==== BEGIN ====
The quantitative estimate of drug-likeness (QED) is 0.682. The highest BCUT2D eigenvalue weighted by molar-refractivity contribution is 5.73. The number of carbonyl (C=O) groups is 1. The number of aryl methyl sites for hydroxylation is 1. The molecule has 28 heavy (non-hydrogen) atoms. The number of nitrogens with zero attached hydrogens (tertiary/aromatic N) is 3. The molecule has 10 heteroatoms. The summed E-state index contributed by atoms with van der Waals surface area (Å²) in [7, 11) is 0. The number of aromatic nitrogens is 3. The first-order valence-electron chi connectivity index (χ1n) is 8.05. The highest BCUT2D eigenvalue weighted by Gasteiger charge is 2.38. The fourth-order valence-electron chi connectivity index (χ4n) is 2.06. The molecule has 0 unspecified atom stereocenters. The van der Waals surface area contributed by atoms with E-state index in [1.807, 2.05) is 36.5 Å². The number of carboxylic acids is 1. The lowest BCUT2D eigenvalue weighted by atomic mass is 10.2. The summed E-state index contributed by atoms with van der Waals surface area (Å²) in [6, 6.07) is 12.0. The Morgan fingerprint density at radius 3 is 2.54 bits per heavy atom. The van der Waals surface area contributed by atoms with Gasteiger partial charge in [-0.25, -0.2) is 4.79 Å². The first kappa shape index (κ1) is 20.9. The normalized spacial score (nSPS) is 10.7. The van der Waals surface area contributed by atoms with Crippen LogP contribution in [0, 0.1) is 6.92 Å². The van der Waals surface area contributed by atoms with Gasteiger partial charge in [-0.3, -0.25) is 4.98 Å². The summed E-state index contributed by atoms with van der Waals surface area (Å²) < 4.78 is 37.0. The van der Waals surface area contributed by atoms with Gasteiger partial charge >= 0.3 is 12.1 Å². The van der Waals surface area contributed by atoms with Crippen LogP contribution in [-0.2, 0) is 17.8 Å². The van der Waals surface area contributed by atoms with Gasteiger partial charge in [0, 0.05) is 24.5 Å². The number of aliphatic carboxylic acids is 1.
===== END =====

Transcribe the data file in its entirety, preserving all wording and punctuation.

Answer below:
The quantitative estimate of drug-likeness (QED) is 0.682. The highest BCUT2D eigenvalue weighted by molar-refractivity contribution is 5.73. The number of carbonyl (C=O) groups is 1. The number of aryl methyl sites for hydroxylation is 1. The molecule has 28 heavy (non-hydrogen) atoms. The number of nitrogens with zero attached hydrogens (tertiary/aromatic N) is 3. The molecule has 10 heteroatoms. The summed E-state index contributed by atoms with van der Waals surface area (Å²) in [7, 11) is 0. The number of aromatic nitrogens is 3. The first-order valence-electron chi connectivity index (χ1n) is 8.05. The highest BCUT2D eigenvalue weighted by Gasteiger charge is 2.38. The fourth-order valence-electron chi connectivity index (χ4n) is 2.06. The molecule has 0 unspecified atom stereocenters. The van der Waals surface area contributed by atoms with E-state index in [1.807, 2.05) is 36.5 Å². The number of carboxylic acids is 1. The lowest BCUT2D eigenvalue weighted by atomic mass is 10.2. The summed E-state index contributed by atoms with van der Waals surface area (Å²) in [6, 6.07) is 12.0. The Morgan fingerprint density at radius 3 is 2.54 bits per heavy atom. The van der Waals surface area contributed by atoms with Gasteiger partial charge in [-0.25, -0.2) is 4.79 Å². The first kappa shape index (κ1) is 20.9. The normalized spacial score (nSPS) is 10.7. The van der Waals surface area contributed by atoms with Crippen LogP contribution in [0, 0.1) is 6.92 Å². The van der Waals surface area contributed by atoms with Gasteiger partial charge in [-0.3, -0.25) is 4.98 Å². The summed E-state index contributed by atoms with van der Waals surface area (Å²) < 4.78 is 37.0. The van der Waals surface area contributed by atoms with Gasteiger partial charge >= 0.3 is 12.1 Å². The van der Waals surface area contributed by atoms with Crippen LogP contribution in [-0.2, 0) is 17.8 Å². The van der Waals surface area contributed by atoms with Gasteiger partial charge in [0, 0.05) is 24.5 Å². The number of aliphatic carboxylic acids is 1.